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Trans activists in Pakistan call on govt to urgently tackle ‘endemic’ violence

Trans activists in Pakistan call on govt to urgently tackle ‘endemic’ violence

Transgender rights experts address a conference in Lahore (Photo: Twitter)

Transgender activists in Pakistan called on the government to urgently tackle widespread violence and discrimination against the transgender community.

Pakistan passed a landmark legislation to protect transgender people in May. But, the community still faces widespread violence and discrimination on the ground. Pakistan has seen at least 62 murders of transgender individuals this year.

Activists want a government body to implement the anti-discrimination laws.

Trans Pakistanis face mistreatment at the hands of police, government officials, and healthcare professionals. Families and communities often reject transgender Pakistanis. They suffer high levels of mental health problems as a result.

A commission is urgently needed to implement the transgender act, experts told the Asma Jehangir Conference on Justice for empowerment in Lahore this weekend.

‘They have burnt transgender alive, killed them, raped them and tortured them to death. No one can imagine our pain which we face every day’ said activist Jannat Ali according to The News.

Ali Dayan Hasan from the United Nations Development Programme moderated the session. Transgender activist Jannat Ali, Grassroots Community Organiser and Researcher Mehlab Jameel, lawyer Sarah Sohail and teacher Aun Shahid also spoke.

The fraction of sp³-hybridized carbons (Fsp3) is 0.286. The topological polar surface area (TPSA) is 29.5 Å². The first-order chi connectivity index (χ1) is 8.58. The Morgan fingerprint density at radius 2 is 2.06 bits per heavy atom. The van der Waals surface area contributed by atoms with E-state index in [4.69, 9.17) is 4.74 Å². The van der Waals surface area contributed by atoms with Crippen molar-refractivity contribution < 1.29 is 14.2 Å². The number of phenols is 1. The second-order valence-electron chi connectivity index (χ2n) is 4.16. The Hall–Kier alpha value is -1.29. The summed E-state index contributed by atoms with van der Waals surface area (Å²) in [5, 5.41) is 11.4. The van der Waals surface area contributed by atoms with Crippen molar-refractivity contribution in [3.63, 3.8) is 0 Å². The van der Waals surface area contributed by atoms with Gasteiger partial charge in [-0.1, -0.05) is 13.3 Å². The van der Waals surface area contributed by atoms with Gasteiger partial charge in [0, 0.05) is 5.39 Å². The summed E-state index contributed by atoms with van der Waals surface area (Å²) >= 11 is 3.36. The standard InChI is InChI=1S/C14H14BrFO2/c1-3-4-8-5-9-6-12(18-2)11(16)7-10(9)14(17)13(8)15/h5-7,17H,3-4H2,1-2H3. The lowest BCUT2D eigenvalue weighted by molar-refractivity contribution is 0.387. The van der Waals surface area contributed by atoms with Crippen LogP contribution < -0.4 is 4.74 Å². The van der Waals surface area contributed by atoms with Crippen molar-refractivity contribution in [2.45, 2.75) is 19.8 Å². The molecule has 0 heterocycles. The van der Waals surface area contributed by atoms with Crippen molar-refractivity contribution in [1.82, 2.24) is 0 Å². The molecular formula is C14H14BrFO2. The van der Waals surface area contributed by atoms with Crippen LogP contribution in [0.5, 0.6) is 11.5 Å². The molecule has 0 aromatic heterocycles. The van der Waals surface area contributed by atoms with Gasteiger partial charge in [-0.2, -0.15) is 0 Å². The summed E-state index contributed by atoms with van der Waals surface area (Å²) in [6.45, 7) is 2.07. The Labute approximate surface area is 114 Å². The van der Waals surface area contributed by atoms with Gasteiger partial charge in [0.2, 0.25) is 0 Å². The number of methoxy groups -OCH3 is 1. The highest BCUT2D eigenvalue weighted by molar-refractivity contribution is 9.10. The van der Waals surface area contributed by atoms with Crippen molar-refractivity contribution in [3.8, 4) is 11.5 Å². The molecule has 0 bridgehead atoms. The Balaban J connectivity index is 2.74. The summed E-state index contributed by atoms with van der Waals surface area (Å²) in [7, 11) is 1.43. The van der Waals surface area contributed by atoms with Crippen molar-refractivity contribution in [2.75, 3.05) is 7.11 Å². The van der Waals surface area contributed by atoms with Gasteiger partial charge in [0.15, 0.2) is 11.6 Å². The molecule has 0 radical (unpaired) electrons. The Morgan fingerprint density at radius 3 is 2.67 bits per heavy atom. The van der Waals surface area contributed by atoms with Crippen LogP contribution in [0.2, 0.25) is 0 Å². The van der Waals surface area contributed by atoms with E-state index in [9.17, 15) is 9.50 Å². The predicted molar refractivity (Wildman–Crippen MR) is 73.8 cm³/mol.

‘Unfortunately, violence on us starts from our own home and from our own loved ones. Talking about gender preferences is still a taboo in Pakistan. And we need to talk about it more.’ said Shahid.



At least 62 transgender Pakistani’s have been killed this year. In August, Pakistan’s trans community took to the streets to protest violence against the community. They demanded better police protection.

In May, a wide-ranging piece of legislation granted intersex people, eunuchs and trans men and women the option to self-identify their gender on official forms.

The bill also criminalizes anyone who prevents transgender people from inheriting property, denies them education or unlawfully evicts them because of their gender identity.

Pakistan has recognized the third gender since 2009. Census data suggests there are about 10,000 trans people in Pakistan but advocacy group Trans Action Pakistan says about 500,000 trans people live in the country.

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